Machine-learning and AI detection, coupled with necessary human moderation, are critical to protecting young people from harmful content and activity online. Nevertheless, any euphoria about the immediate promise of these tools is likely misplaced. For example, content upload filtering and automated content detection face serious ethical challenges – including threats to freedom of expression. The metaverse will undoubtedly create new safety challenges, too.

It is high time to design a smarter approach – with minor users’ online journeys at its heart. So far, regulators and the tech industry have focused largely on the “midstream” stages of young people’s online experiences: content upload, access and detection. But one key to creating a safer environment for children may also lie further downstream: What happens after kids have encountered harmful online content?

Reports of child sexual abuse imagery both received from external sources and proactively sought by the UK's IWF
Reports of child sexual abuse imagery both received from external sources and proactively sought by the UK's IWF Image: Internet Watch Foundation

Safety from end-to-end

One approach: an end-to-end child user safety process. This, in addition to helping those victimized and in danger, could disincentivize harmful behaviour online in the first place. To help, we must recognize that assisting young people who have fallen victim to online harms is a shared responsibility among a variety of stakeholders, including tech platforms, parents, caregivers, government, law enforcement, educators, civil society - as well as teens and young people themselves. All sectors have distinct roles to play and, together – through collaboration and partnership – we can evolve the internet into a safer environment.

A first approach should be to provide children with the tools and resources to help them report and denounce cyberbullying or harmful content they have been subjected to, while protecting their privacy and benefiting from appropriate assistance. Young people should be aware of, and know how to contact, hotlines and helplines in their respective countries that can work on their behalf to remove violating content from platforms and services, and provide them with other resources. These include the National Centre for Missing and Exploited Children in the US, the Internet Watch Foundation in the UK and Telefono Azzuro in Italy. In France, 3018 is the French national number against online violence and cyberbullying managed by the NGO e-Enfance. E-Enfance recently launched an innovative phone application powered by a dedicated trust and safety platform, specifically designed to facilitate reporting by children and victims. Global NGOs like WeProtect and INHOPE could champion making such services available in various countries.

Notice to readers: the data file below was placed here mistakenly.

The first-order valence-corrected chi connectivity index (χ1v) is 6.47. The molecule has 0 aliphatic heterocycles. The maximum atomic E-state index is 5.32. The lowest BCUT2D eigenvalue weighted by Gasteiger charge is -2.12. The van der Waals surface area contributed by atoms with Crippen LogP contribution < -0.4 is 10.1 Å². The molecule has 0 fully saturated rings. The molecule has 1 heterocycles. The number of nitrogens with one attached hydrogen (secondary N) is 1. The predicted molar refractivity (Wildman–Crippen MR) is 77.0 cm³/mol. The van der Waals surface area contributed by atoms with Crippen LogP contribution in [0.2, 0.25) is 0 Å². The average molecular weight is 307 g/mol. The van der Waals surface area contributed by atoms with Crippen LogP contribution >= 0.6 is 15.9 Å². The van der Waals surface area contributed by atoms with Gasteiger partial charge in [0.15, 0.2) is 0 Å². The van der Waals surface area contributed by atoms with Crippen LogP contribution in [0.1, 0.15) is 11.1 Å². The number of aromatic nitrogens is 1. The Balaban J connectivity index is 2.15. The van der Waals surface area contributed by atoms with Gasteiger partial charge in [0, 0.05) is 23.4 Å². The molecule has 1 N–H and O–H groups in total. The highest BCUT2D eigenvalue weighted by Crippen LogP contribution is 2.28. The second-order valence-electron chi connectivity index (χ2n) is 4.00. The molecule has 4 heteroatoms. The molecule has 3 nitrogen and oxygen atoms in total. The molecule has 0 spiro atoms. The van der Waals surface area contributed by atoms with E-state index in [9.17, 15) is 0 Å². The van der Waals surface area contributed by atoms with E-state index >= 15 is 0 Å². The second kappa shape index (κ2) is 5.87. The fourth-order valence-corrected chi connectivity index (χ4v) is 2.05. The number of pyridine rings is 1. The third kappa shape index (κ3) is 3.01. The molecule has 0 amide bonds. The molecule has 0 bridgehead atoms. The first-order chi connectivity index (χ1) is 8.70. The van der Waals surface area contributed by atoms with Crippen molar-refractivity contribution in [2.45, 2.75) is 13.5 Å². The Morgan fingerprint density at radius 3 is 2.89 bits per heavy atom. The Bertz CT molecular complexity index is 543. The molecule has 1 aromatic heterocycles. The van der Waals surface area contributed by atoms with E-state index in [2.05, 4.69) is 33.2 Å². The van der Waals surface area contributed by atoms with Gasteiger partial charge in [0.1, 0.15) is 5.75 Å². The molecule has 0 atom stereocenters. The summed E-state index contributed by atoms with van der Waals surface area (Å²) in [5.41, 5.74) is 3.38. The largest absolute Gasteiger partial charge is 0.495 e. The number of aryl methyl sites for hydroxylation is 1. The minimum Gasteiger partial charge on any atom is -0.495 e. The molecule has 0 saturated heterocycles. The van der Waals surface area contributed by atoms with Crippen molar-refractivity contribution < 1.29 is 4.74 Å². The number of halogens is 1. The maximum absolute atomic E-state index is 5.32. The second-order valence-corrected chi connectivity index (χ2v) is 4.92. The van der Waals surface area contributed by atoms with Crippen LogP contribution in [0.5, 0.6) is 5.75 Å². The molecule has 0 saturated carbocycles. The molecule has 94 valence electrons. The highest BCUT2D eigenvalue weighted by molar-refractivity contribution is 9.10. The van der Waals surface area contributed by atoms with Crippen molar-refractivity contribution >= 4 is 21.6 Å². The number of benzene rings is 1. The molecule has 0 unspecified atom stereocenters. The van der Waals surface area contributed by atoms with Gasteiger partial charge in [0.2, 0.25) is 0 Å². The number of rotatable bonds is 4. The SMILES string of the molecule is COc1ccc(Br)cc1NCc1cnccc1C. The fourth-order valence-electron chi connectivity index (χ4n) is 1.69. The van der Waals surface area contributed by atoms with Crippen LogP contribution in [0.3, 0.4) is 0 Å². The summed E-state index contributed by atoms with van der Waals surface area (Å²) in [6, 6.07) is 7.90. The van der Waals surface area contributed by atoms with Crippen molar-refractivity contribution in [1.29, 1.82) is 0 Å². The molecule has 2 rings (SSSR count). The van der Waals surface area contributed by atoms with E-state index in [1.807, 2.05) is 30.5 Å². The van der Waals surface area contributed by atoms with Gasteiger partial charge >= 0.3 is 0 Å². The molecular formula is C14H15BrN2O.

Second, we must keep in mind that younger users often benefit from the support of their families, parents, caregivers, guardians, friends and educators. Fortunately, a vast multitude of printed and online materials from colouring books to online teaching plans and e-learning resources are available to support minors’ online activities. Software including content filtering and privacy-conscious real-time monitoring tools, such as SafeToNet are available for home use; schools and teachers can consider tools like CyberSafeKids. But this is not enough. It is also essential to invest in educating young people to develop their critical thinking and analytical skills to help enable them to effectively evaluate online risks and opportunities.

Third, the role of law enforcement is also critical. The Canadian services NeedHelpNow and CyberTip are already in place; the UK has launched initiatives, too. All help to protect children and young people as they literally grow up online.

Finally, online harms cannot only be fought online. Real-life human connection can help survivors immensely. Initiatives like NCMEC’s Team HOPE – connecting victims with volunteers who have experienced the trauma of having or being a missing or sexually exploited child – can make a difference.


What is the World Economic Forum doing to improve digital intelligence in children?

Integrating and joining up already available approaches in an end-to-end child user safety process has significant potential. Business/government/civil society collaborative efforts can help to mitigate online harms, care for those affected, prompt user engagement, and help unite us all in a singular mission: protecting and growing a healthier, safer and more equitable future generation.